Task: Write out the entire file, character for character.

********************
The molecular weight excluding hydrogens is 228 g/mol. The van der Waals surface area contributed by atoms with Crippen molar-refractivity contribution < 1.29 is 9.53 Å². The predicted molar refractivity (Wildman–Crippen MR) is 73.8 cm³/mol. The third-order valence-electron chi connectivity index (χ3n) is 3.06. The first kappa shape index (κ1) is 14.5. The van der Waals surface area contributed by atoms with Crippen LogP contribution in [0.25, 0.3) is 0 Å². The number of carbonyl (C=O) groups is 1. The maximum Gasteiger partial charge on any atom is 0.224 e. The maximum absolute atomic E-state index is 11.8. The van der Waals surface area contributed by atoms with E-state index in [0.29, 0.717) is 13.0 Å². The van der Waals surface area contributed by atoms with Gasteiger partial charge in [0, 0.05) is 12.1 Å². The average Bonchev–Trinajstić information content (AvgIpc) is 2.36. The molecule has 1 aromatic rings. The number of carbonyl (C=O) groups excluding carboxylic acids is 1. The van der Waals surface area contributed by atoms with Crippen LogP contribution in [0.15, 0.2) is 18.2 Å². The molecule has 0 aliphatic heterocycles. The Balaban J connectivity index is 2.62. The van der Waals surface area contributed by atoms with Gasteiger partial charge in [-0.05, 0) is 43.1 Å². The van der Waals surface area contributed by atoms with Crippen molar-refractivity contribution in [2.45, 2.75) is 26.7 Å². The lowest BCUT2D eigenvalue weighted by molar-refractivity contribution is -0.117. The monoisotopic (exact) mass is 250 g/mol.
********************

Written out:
The molecular weight excluding hydrogens is 228 g/mol. The van der Waals surface area contributed by atoms with Crippen molar-refractivity contribution < 1.29 is 9.53 Å². The predicted molar refractivity (Wildman–Crippen MR) is 73.8 cm³/mol. The third-order valence-electron chi connectivity index (χ3n) is 3.06. The first kappa shape index (κ1) is 14.5. The van der Waals surface area contributed by atoms with Crippen LogP contribution in [0.25, 0.3) is 0 Å². The number of carbonyl (C=O) groups is 1. The maximum Gasteiger partial charge on any atom is 0.224 e. The maximum absolute atomic E-state index is 11.8. The van der Waals surface area contributed by atoms with E-state index in [0.29, 0.717) is 13.0 Å². The van der Waals surface area contributed by atoms with Gasteiger partial charge in [0, 0.05) is 12.1 Å². The average Bonchev–Trinajstić information content (AvgIpc) is 2.36. The molecule has 1 aromatic rings. The number of carbonyl (C=O) groups excluding carboxylic acids is 1. The van der Waals surface area contributed by atoms with Crippen LogP contribution in [0.15, 0.2) is 18.2 Å². The molecule has 0 aliphatic heterocycles. The Balaban J connectivity index is 2.62. The van der Waals surface area contributed by atoms with Gasteiger partial charge in [-0.05, 0) is 43.1 Å². The van der Waals surface area contributed by atoms with Crippen molar-refractivity contribution in [2.45, 2.75) is 26.7 Å². The lowest BCUT2D eigenvalue weighted by molar-refractivity contribution is -0.117. The monoisotopic (exact) mass is 250 g/mol.